In his article “Myths in Mental Illness,” David Lukoff (1985) presents the case of Howard Everest. Howard was nineteen years old when he experienced what he called a “mental odyssey.” Dissatisfied with the boring and inane life that he grew up with, Howard began to travel and to read literature. In the Spring of 1973, he decided to delve into his inner consciousness. Upon returning to the home of his parents, he wrote a poem that he used to catapult himself into “madness.” He spent twelve hours in his room typing copy after copy of this poem until he had achieved a state of rapture. That morning Howard announced to his parents that he had been reborn, and that he was a child of the universe. During the next four days he engaged in spontaneous rituals to deepen his odyssey. To his family and friends, he continued to make proclamations using symbolic language. On the fourth day, his father, a medical doctor, admitted Howard to the psychiatric unit of the hospital. There he was forced to take thorazine, and he was confined within the hospital building. He was diagnosed, medicated, and treated as a patient with schizophrenia. During Howard’s stay at the hospital, his family was unsupportive, and the staff was indifferent. “Through the use of medication and the lack of opportunity for worthwhile communication, Howard’s experience was stamped-out and invalidated” (Lukoff, 1985, p. 176).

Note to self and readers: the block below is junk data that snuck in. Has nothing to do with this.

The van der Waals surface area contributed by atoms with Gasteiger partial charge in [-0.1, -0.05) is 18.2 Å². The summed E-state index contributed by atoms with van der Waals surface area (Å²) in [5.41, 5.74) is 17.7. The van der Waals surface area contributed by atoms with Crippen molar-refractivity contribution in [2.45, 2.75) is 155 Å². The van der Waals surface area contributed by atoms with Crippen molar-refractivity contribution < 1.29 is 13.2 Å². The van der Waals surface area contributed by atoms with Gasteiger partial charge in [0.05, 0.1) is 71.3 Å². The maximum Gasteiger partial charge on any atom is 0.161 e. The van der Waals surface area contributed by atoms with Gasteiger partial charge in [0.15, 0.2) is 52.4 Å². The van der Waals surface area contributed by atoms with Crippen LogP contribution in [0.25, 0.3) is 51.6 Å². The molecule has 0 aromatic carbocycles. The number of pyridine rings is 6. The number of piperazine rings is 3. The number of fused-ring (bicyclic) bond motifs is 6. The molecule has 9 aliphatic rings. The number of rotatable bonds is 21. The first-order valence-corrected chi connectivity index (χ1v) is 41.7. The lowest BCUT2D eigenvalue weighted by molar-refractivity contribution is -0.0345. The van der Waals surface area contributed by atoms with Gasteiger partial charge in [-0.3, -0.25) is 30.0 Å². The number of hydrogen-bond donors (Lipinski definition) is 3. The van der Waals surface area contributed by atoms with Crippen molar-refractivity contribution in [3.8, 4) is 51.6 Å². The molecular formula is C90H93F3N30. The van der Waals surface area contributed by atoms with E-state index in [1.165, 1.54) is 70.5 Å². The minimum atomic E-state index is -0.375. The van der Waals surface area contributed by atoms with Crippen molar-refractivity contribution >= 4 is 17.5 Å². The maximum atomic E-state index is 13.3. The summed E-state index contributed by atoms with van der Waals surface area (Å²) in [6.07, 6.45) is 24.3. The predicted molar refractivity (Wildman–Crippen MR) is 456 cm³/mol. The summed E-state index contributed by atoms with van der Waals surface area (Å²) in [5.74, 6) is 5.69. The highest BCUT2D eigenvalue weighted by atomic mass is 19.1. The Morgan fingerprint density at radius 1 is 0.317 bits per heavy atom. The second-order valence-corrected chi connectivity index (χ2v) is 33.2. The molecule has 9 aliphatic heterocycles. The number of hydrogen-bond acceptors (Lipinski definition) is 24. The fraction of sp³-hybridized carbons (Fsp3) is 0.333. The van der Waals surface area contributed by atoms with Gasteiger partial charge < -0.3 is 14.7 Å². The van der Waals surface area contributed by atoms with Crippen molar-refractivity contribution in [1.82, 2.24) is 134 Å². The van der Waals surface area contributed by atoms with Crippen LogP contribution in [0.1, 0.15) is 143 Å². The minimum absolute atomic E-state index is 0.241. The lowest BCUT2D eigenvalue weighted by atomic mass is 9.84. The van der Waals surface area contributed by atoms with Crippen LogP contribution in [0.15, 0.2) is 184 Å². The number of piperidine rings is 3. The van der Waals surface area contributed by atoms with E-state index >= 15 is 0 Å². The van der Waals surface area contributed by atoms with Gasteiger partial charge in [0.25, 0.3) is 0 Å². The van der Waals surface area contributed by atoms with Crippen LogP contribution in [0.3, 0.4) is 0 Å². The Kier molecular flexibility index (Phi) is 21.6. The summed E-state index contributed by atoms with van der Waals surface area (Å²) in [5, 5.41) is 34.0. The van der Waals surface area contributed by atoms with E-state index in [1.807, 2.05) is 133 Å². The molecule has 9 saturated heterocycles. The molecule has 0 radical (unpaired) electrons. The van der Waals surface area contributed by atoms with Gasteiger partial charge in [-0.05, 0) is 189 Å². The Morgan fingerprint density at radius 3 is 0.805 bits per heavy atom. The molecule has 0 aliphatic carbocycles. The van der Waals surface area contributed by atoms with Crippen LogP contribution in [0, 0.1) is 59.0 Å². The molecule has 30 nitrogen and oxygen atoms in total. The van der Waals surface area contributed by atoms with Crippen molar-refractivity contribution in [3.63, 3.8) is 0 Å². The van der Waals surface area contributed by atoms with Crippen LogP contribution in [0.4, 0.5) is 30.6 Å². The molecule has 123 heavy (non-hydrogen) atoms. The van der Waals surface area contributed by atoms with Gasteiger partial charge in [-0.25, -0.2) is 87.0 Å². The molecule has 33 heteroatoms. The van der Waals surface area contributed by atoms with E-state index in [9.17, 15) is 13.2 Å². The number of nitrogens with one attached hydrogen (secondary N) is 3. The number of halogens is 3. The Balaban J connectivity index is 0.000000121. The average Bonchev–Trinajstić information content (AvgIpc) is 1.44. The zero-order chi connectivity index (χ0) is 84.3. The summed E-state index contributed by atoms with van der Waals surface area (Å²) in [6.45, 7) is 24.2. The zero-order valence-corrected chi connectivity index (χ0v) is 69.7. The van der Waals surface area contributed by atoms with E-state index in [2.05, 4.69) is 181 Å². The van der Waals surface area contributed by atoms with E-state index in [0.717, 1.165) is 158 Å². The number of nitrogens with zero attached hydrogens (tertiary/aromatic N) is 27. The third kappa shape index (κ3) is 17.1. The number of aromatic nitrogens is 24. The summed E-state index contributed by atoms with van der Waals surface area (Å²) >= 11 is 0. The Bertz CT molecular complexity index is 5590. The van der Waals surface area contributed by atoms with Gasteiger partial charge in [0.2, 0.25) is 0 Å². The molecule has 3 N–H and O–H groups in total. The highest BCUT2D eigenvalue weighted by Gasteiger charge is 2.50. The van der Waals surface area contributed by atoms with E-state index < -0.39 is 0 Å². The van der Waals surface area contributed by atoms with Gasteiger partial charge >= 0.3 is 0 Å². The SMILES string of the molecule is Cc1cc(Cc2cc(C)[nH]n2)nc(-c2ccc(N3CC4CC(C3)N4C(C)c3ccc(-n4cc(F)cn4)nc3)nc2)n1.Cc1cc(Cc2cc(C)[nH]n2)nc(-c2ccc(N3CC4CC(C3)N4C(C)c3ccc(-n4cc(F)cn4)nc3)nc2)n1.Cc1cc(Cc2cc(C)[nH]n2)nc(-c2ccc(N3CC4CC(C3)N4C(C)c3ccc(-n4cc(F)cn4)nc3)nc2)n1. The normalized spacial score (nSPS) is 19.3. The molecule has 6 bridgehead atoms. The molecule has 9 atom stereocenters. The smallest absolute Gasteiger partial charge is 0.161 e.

After two months, Howard was allowed to leave the hospital, whereupon he continued his mental odyssey. In order to make sense of his experience, he began reading books on philosophy, religion, and anthropology. Howard struggled for several months to regain his mental abilities. He eventually joined an esoteric Christian Church and took a managerial position at a video post-production studio.
Howard’s mental odyssey resembled a shamanic crisis of initiation. While confined in the hospital, he conducted symbolic rituals that contained universal elements. For example, he regularly faced each of the four directions and invoked what he called the “Four Forces of the square.” Practitioners of shamanic and pantheistic spirituality commonly invoke the four directions in their rituals. Lukoff (1985) compares Howard’s mental odyssey to the “hero’s journey” of mythology. The journey consists of three stages: separation, initiation, and return. Separation begins the adventure, and moves the protagonist from the everyday world into an unfamiliar place. During initiation he enters a supernatural realm where he must survive a series of tests. “Having survived the initiatory ordeal, the hero must…return to the ordinary world but with some enhanced qualities” (pp. 143-144).